POGOs are not exempted from paying the mandatory local franchise tax of five percent, a House leader said yesterday
A Philippine lawmaker has raised concerns over the 5 percent franchise tax to be issued to Philippine offshore gaming operators (POGOs), whether they are registered as a domestic or a foreign company.
After Senators Franklin Drilon and Leila De Lima stated that the P50 billion (US$998 million) unpaid taxes by the POGOs should be collected and directed to fund the government’s programs against Covid-19, another lawmaker, Representative Robert “Ace” Barbers has spoken about the taxation of POGOs.
Surigao del Norte 2nd district Representative Ace Barbers has stated that all POGOs, licensed by the Philippine Amusement and Gaming Corporation (PAGCOR), “are subject to 5 percent franchise tax”, and that the Philippine law makes no distinction between domestic or foreign operators.
Out of the 60 POGO licensees, 10 are registered under the Securities and Exchange Commission (SEC) as domestic corporations, while the rest, being foreign companies, claim that they are not required to pay the 5 percent franchise tax since they are not physically based in the country.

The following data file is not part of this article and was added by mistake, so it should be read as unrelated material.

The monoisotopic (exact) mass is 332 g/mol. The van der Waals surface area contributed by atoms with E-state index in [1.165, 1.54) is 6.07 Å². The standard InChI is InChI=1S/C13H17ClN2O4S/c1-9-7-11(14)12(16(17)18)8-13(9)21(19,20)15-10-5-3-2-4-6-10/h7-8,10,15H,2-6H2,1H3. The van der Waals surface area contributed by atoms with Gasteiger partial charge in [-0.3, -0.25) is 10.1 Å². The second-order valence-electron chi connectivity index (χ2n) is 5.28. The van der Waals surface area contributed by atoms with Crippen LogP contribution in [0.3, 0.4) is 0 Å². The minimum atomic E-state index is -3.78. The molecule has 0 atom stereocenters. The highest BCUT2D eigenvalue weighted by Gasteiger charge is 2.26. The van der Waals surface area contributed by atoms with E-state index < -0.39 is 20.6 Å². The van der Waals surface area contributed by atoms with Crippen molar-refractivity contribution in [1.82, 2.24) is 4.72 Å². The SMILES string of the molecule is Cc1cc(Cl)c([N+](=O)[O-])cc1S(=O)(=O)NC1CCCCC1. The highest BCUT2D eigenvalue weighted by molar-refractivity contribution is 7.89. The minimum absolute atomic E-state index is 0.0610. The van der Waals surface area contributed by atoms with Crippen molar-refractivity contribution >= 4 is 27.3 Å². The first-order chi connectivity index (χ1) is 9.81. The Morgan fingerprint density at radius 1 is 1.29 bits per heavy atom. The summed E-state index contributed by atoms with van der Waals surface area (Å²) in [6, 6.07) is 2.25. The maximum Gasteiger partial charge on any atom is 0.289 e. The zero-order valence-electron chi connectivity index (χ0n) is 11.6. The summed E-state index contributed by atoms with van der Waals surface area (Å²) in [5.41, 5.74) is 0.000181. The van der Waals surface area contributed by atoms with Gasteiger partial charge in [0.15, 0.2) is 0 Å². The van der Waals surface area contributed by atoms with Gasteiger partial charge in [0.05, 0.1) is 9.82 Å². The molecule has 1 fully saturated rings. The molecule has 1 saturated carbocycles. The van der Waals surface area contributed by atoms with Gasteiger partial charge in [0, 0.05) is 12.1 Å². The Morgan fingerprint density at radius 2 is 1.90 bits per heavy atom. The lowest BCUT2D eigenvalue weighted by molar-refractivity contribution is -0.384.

The representative said: “All these PAGCOR-licensed POGOs, including the ten that are registered with the SEC, are either domestic or foreign corporations registered to do business in the Philippines.”
“These non-SEC registered POGOs cannot deny the fact that they have brought in their equipment, rented or bought office facilities, and have employees working in the Philippines. Thus, they cannot claim they have no physical presence here.”
Barbers added that per Presidential Decree (PD) No. 1869, which regulates POGO activities in the country, provided no distinction between operators whether they were domestic or foreign as far as the 5 percent franchise tax is concerned.
“I therefore believe that there is no legal issue for the Bureau of Internal Revenue to impose and collect franchise tax from all POGOs be it domestic or offshore,” Barbers said.
Earlier this week, regulator PAGCOR stated that 11 POGOs have been granted the Authority to Operate (ARO) as they have complied with the guidelines set by PAGCOR and have paid their tax obligations with the Bureau of Internal Revenue. Additional 2 more POGOs have submitted their requirements and awaiting their ARO to resume operations.